6 sourcing tips from GetYourGuide’s first internal Sourcer

6 sourcing tips from GetYourGuide’s first internal Sourcer

Luisa joined the Recruiting team this year as our first internal Sourcer.  On a daily basis, she sources candidates around the world, working to bring the best people to GetYourGuide. In addition to her own sourcing, she also supports recruiters and hiring teams in their sourcing efforts. In the time she has been with the team, the number of prospected hires has more than quadrupled. We sat down with Luisa to find out her tips for improving your team’s sourcing efforts.

A/B Test Your Pitches

When I joined GYG, one of my first projects was to create a library of all the prospecting messages (i.e. Inmails) being sent out by Recruiters. From there, I identified some key characteristics to test. We ran A/B tests on 1000 of our prospecting messages and learned that short, personal, to the point messages were most successful.  

So, take a step back and look at what kinds of messages you’re sending out and run experiments to see how they can be improved. Based on our tests, I recommend sending out short, personal messages, but by running your own, you might be able to identify other key factors that improve your response rate.

Always Send a Follow-up

Given the candidates we’re looking for - senior-level with startup and tech experience - we’re reaching out to a much sought-after crowd. These candidates receive multiple messages a day and often don’t respond on the first try. One of my key learnings is to always send a follow-up.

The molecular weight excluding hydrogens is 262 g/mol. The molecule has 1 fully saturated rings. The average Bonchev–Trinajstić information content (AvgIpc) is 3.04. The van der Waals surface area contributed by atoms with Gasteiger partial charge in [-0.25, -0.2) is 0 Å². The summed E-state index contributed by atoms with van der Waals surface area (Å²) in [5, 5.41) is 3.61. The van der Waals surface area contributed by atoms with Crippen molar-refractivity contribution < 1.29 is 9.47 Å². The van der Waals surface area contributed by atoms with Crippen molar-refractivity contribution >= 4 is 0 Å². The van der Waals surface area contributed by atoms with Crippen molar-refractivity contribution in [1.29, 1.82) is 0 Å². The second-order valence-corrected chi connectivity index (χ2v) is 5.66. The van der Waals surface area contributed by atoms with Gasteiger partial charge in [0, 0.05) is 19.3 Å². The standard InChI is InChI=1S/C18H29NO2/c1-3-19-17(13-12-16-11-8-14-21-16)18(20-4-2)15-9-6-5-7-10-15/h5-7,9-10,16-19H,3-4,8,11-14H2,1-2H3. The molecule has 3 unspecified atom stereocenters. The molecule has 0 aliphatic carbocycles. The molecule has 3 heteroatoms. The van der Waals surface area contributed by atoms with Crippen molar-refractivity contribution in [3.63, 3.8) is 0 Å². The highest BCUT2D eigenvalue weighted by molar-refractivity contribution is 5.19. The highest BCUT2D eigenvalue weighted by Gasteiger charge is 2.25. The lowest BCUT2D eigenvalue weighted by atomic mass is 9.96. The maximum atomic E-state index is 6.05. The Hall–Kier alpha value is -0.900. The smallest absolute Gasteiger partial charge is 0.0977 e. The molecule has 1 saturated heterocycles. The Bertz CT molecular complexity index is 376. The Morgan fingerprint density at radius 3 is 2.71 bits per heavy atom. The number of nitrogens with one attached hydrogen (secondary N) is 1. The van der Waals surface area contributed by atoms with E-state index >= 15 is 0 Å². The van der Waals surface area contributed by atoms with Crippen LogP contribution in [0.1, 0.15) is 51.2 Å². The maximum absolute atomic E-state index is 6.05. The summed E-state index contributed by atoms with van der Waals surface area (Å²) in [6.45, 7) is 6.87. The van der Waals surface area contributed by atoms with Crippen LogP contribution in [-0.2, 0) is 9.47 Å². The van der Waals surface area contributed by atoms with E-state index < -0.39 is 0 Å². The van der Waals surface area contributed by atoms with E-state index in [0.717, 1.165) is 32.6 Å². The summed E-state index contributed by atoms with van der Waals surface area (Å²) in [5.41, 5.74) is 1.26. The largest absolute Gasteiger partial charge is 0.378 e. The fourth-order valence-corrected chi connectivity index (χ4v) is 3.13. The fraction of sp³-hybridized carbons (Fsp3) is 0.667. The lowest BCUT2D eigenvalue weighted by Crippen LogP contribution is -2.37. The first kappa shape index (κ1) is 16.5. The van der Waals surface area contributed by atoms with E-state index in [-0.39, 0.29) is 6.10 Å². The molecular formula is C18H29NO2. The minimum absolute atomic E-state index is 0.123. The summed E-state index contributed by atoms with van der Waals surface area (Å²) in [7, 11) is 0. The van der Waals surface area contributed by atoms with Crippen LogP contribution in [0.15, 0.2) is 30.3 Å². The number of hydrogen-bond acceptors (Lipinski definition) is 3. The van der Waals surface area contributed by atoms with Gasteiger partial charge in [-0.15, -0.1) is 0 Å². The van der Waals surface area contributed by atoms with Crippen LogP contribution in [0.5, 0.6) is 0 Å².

Although prospects might not want to take the conversation further once they respond to the follow-up, their response opens the door and allows me to begin building a relationship. The first step is connecting on LinkedIn.  I then set a reminder for myself and reach out again in 3-6 months.

With more experienced candidates, building a long-term relationship is key. This relationship ensures when they are ready for a change, they feel comfortable messaging you. I’ve also found that the more contact I have with a candidate, the more likely they are to reach out to me with someone else in their network who might be a fit.

Sourcing is a Game of Numbers

Focusing on specific roles weekly allows me to gain a better understanding of the role, compare profiles, and refine my search string.

Sourcing is a game of numbers, and, for me, those numbers are 150, 4, and 1. My weekly goal, no matter what, is to send out 150 messages so I can land on my desired conversion rate. As opposed to spreading these 150 messages across all of my roles, I focus on only 4 roles per week and 1 role per day. Focusing on specific roles weekly allows me to gain a better understanding of the role, compare profiles, and refine my search string. I then reserve my 5th day to reply back to prospects, update my reports, and attend meetings.

The ideal numbers for you will be different based on the number of roles you’re sourcing for, your region, and even the name recognition of your company; but, it is still imperative to identify how many messages you need to send to build a strong pipeline, how many roles you can balance on a weekly basis, and how much sourcing time you dedicate to each of these roles.

Get in on the Front-End